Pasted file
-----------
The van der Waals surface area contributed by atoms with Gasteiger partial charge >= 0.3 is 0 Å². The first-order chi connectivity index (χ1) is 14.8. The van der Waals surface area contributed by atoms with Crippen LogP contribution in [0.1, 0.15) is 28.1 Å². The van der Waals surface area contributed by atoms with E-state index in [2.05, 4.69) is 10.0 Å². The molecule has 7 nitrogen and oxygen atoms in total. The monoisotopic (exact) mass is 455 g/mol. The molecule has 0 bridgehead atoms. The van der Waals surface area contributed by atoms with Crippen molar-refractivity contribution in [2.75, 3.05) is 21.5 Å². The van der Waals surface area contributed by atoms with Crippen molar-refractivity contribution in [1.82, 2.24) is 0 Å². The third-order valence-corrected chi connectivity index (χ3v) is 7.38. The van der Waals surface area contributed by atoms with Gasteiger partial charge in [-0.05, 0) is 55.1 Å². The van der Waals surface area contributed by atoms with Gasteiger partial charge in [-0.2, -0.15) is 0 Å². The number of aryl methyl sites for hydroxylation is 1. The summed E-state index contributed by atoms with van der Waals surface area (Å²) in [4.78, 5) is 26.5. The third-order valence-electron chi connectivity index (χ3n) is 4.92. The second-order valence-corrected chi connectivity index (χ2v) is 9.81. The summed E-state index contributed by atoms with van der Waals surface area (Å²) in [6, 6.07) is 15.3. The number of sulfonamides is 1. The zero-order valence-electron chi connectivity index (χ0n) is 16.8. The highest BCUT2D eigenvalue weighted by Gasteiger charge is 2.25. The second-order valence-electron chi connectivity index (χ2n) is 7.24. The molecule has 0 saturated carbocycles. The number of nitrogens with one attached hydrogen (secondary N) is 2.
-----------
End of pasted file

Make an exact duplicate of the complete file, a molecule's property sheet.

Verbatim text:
The van der Waals surface area contributed by atoms with Gasteiger partial charge >= 0.3 is 0 Å². The first-order chi connectivity index (χ1) is 14.8. The van der Waals surface area contributed by atoms with Crippen LogP contribution in [0.1, 0.15) is 28.1 Å². The van der Waals surface area contributed by atoms with E-state index in [2.05, 4.69) is 10.0 Å². The molecule has 7 nitrogen and oxygen atoms in total. The monoisotopic (exact) mass is 455 g/mol. The molecule has 0 bridgehead atoms. The van der Waals surface area contributed by atoms with Crippen molar-refractivity contribution in [2.75, 3.05) is 21.5 Å². The van der Waals surface area contributed by atoms with Crippen molar-refractivity contribution in [1.82, 2.24) is 0 Å². The third-order valence-corrected chi connectivity index (χ3v) is 7.38. The van der Waals surface area contributed by atoms with Gasteiger partial charge in [-0.05, 0) is 55.1 Å². The van der Waals surface area contributed by atoms with Gasteiger partial charge in [-0.2, -0.15) is 0 Å². The number of aryl methyl sites for hydroxylation is 1. The summed E-state index contributed by atoms with van der Waals surface area (Å²) in [4.78, 5) is 26.5. The third-order valence-electron chi connectivity index (χ3n) is 4.92. The second-order valence-corrected chi connectivity index (χ2v) is 9.81. The summed E-state index contributed by atoms with van der Waals surface area (Å²) in [6, 6.07) is 15.3. The number of sulfonamides is 1. The zero-order valence-electron chi connectivity index (χ0n) is 16.8. The highest BCUT2D eigenvalue weighted by Gasteiger charge is 2.25. The second-order valence-electron chi connectivity index (χ2n) is 7.24. The molecule has 0 saturated carbocycles. The number of nitrogens with one attached hydrogen (secondary N) is 2.